Microsoft confirmed in a blog post Sunday it has held talks with the social media app's China-based parent company ByteDance to buy its business in the U.S., Canada, Australia and New Zealand. President Donald Trump has threatened to ban the app over national security concerns, and lawmakers have moved to restrict it from government-issued devices. On Friday, Trump said he opposed the potential deal, but Microsoft said in its post that CEO Satya Nadella spoke with Trump and intends to finish talks with ByteDance by Sept. 15.
"Obviously it depends on the price," Ballmer said in a "Squawk Box" interview. "Price is important as well as whatever restrictions come with it from a government perspective, but I think it's an exciting avenue for Microsoft to really increase its consumer base."
Ballmer is still Microsoft's largest shareholder, and shares were up more than 4% in early trading Monday.
While Microsoft has made its mark with enterprise products in recent years, Ballmer recalled that its roots are as a consumer-facing business.
"There [are] successes and failures in the consumer business, and I think it's important to remember you've got to keep trying new things in order to build new businesses," he said.
Still, acquiring TikTok would likely rekindle regulatory scrutiny of Microsoft. Following its landmark antitrust case at the turn of the century, Microsoft has largely avoided the intense scrutiny placed on consumer-facing tech companies Amazon, Apple, Facebook and Google in recent years. Those four companies' CEOs testified at a hearing in front of the House Judiciary subcommittee on antitrust last week, and Microsoft was notably absent. Microsoft President Brad Smith reportedly talked to the subcommittee about its experience with antitrust regulators and concerns with Apple's App Store, according to The Information.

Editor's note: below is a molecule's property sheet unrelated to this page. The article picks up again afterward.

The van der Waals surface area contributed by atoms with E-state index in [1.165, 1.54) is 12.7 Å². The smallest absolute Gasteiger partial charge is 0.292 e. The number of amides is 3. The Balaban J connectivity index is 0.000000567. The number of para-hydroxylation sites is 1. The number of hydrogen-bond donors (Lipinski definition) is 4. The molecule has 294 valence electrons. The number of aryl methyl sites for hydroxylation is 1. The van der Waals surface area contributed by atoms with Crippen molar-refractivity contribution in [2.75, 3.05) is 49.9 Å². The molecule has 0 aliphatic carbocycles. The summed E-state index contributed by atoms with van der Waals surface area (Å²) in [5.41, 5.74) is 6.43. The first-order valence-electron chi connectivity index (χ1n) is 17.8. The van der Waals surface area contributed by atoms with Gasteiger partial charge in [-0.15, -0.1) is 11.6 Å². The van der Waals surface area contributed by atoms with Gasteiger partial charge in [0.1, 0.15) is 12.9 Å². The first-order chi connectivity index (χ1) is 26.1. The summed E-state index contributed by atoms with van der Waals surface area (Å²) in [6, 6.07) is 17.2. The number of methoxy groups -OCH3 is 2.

Based on his experience navigating Microsoft's U.S. antitrust case, Ballmer said his former company would be prepared for any scrutiny regarding TikTok.
"Even on the enterprise business, there's always issues of national sovereignty — where do you store data and the like?" he said. "This would be a continuation of a theme, and I think Microsoft's got a real sophistication about that borne of a history and a track record of having to work with governments and understanding that government is part of the fabric of everything."
Ballmer said it would be hard to argue that Microsoft's relationship with China is too close.
"If Microsoft was tight and cozy with the Chinese government, Microsoft's business would be bigger in China," he said. "If the Chinese market was as piracy-free as the rest of the world, if the Chinese market was as accepting of Microsoft's enterprise services as the rest of the world, Microsoft would be really, I think, quite a bit bigger."